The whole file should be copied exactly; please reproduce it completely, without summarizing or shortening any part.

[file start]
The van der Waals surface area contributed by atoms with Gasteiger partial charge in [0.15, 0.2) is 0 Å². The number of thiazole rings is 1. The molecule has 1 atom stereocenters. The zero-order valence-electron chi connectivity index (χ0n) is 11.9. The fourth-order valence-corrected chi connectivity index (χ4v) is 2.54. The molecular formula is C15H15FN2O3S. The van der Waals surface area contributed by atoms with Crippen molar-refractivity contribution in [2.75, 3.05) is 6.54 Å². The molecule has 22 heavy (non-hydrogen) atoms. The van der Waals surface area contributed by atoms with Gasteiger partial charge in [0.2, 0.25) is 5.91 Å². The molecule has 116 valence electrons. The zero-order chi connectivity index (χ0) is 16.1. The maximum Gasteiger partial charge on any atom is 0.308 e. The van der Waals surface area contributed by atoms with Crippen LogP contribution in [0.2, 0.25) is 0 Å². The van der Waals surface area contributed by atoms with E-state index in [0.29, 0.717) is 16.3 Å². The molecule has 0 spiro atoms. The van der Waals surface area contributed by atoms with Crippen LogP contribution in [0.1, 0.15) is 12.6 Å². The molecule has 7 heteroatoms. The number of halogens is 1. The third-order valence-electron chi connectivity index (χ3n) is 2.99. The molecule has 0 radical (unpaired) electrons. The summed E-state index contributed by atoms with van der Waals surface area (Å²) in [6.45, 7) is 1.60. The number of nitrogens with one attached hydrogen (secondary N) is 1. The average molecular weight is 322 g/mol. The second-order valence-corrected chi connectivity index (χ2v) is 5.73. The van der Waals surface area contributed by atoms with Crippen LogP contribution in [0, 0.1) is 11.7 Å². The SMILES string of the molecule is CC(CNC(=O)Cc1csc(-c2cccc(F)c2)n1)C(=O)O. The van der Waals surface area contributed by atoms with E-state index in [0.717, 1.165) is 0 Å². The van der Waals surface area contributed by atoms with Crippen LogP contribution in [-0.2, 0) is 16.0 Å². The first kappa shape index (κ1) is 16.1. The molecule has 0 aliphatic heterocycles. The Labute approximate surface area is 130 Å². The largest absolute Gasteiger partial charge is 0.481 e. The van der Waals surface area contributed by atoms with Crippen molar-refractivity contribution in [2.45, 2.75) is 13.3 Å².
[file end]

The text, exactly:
The van der Waals surface area contributed by atoms with Gasteiger partial charge in [0.15, 0.2) is 0 Å². The number of thiazole rings is 1. The molecule has 1 atom stereocenters. The zero-order valence-electron chi connectivity index (χ0n) is 11.9. The fourth-order valence-corrected chi connectivity index (χ4v) is 2.54. The molecular formula is C15H15FN2O3S. The van der Waals surface area contributed by atoms with Crippen molar-refractivity contribution in [2.75, 3.05) is 6.54 Å². The molecule has 22 heavy (non-hydrogen) atoms. The van der Waals surface area contributed by atoms with Gasteiger partial charge in [0.2, 0.25) is 5.91 Å². The molecule has 116 valence electrons. The zero-order chi connectivity index (χ0) is 16.1. The maximum Gasteiger partial charge on any atom is 0.308 e. The van der Waals surface area contributed by atoms with Crippen LogP contribution in [0.2, 0.25) is 0 Å². The van der Waals surface area contributed by atoms with E-state index in [0.29, 0.717) is 16.3 Å². The molecule has 0 spiro atoms. The van der Waals surface area contributed by atoms with Crippen LogP contribution in [0.1, 0.15) is 12.6 Å². The molecule has 7 heteroatoms. The number of halogens is 1. The third-order valence-electron chi connectivity index (χ3n) is 2.99. The molecule has 0 radical (unpaired) electrons. The summed E-state index contributed by atoms with van der Waals surface area (Å²) in [6.45, 7) is 1.60. The number of nitrogens with one attached hydrogen (secondary N) is 1. The average molecular weight is 322 g/mol. The second-order valence-corrected chi connectivity index (χ2v) is 5.73. The van der Waals surface area contributed by atoms with Crippen LogP contribution in [0, 0.1) is 11.7 Å². The SMILES string of the molecule is CC(CNC(=O)Cc1csc(-c2cccc(F)c2)n1)C(=O)O. The van der Waals surface area contributed by atoms with E-state index in [0.717, 1.165) is 0 Å². The van der Waals surface area contributed by atoms with Crippen LogP contribution in [-0.2, 0) is 16.0 Å². The first kappa shape index (κ1) is 16.1. The molecule has 0 aliphatic heterocycles. The Labute approximate surface area is 130 Å². The largest absolute Gasteiger partial charge is 0.481 e. The van der Waals surface area contributed by atoms with Crippen molar-refractivity contribution in [2.45, 2.75) is 13.3 Å².